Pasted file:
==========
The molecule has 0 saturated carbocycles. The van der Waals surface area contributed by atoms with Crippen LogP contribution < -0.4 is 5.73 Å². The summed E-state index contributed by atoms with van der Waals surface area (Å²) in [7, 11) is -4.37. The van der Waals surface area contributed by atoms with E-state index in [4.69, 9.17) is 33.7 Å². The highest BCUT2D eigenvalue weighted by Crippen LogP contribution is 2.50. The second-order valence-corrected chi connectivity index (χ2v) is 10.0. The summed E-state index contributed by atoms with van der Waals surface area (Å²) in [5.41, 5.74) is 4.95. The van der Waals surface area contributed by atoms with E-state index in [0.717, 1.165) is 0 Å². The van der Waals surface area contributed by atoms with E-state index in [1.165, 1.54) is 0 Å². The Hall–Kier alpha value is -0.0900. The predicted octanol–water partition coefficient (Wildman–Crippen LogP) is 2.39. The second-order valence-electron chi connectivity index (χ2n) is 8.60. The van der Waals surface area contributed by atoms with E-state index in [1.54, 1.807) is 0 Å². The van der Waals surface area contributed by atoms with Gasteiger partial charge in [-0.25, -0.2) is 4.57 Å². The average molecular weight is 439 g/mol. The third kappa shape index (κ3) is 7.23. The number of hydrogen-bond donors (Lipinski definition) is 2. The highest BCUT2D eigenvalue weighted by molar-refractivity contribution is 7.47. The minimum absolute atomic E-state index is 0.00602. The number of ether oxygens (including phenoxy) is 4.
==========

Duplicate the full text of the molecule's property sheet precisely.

The molecule has 0 saturated carbocycles. The van der Waals surface area contributed by atoms with Crippen LogP contribution < -0.4 is 5.73 Å². The summed E-state index contributed by atoms with van der Waals surface area (Å²) in [7, 11) is -4.37. The van der Waals surface area contributed by atoms with E-state index in [4.69, 9.17) is 33.7 Å². The highest BCUT2D eigenvalue weighted by Crippen LogP contribution is 2.50. The second-order valence-corrected chi connectivity index (χ2v) is 10.0. The summed E-state index contributed by atoms with van der Waals surface area (Å²) in [5.41, 5.74) is 4.95. The van der Waals surface area contributed by atoms with E-state index in [0.717, 1.165) is 0 Å². The van der Waals surface area contributed by atoms with E-state index in [1.165, 1.54) is 0 Å². The Hall–Kier alpha value is -0.0900. The predicted octanol–water partition coefficient (Wildman–Crippen LogP) is 2.39. The second-order valence-electron chi connectivity index (χ2n) is 8.60. The van der Waals surface area contributed by atoms with E-state index in [1.54, 1.807) is 0 Å². The van der Waals surface area contributed by atoms with Gasteiger partial charge in [-0.25, -0.2) is 4.57 Å². The average molecular weight is 439 g/mol. The third kappa shape index (κ3) is 7.23. The number of hydrogen-bond donors (Lipinski definition) is 2. The highest BCUT2D eigenvalue weighted by molar-refractivity contribution is 7.47. The minimum absolute atomic E-state index is 0.00602. The number of ether oxygens (including phenoxy) is 4.